Nevertheless, prosecutors were determined to press science into their case once again. At the fourth trial, prosecutors Flora Seff and David Gilbert presented detective William Saladrigas as a witness. Saladrigas told the court he had been told that a photograph was taken of a shoeprint in the carpet, but said he had never seen it. The detective added, according to the defense motion for a new hearing, that he believed such a photo did not exist.

But when Saladrigas was later recalled to the stand, he viewed a four- by-six inch photograph of carpeting and then testified, according to the motion, that he had seen the photograph before and that it reflected “some sort of pattern on the carpeting.” Under redirect examination, Saladrigas testified that the “pattern” depicted in the photograph of the carpet was the “same” as the pattern on the soles of Mr. Ramirez's sneakers.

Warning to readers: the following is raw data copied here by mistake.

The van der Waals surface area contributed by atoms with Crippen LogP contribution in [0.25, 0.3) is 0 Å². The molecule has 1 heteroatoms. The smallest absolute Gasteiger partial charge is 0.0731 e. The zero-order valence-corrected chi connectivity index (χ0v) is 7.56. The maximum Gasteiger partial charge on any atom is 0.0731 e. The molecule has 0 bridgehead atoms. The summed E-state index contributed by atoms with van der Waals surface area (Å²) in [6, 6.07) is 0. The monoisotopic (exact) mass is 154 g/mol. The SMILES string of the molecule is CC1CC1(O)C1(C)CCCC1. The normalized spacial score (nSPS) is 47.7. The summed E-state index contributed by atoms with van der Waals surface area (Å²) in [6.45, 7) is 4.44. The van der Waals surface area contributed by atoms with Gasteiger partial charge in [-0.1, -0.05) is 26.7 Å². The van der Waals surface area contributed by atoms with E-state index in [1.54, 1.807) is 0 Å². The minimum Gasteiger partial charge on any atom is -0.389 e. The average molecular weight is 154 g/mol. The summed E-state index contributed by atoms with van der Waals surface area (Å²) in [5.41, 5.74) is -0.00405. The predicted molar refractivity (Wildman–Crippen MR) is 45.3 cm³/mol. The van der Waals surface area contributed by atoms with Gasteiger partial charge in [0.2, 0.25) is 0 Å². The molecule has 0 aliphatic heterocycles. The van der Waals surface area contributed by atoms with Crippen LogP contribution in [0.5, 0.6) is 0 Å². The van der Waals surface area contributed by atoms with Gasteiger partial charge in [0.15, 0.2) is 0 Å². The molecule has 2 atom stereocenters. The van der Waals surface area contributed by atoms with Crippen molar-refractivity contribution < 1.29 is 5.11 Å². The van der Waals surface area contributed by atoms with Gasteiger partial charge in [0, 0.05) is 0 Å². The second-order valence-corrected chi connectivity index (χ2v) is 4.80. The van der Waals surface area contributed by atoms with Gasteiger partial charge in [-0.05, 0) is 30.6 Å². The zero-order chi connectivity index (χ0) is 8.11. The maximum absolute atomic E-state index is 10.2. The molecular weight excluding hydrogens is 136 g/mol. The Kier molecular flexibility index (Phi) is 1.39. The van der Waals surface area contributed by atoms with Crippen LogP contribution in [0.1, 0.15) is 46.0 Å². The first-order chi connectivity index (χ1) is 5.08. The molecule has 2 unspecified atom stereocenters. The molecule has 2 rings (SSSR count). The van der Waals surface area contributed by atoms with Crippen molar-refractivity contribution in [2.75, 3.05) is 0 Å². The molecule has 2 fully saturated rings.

Arguing for the hearing on the shoeprint testimony, Assistant Public Defenders Valerie Jonas and Edith Georgi declared in their motion, “Detective Saladrigas' shoeprint comparison was inadmissible as either lay or expert testimony. There was no foundation for his testimony,” they maintained. “He identified no peculiarities, [nor any] distinctive marks of wear, or even measurements to distinguish the defendant's Converse sneaker from all the other Converse sneakers in the world; he provided no qualifications or experience to enable him to identify any such peculiarities, nor any verifiable basis for determining a match between the mark in the carpet and the defendant's Converse sneaker.”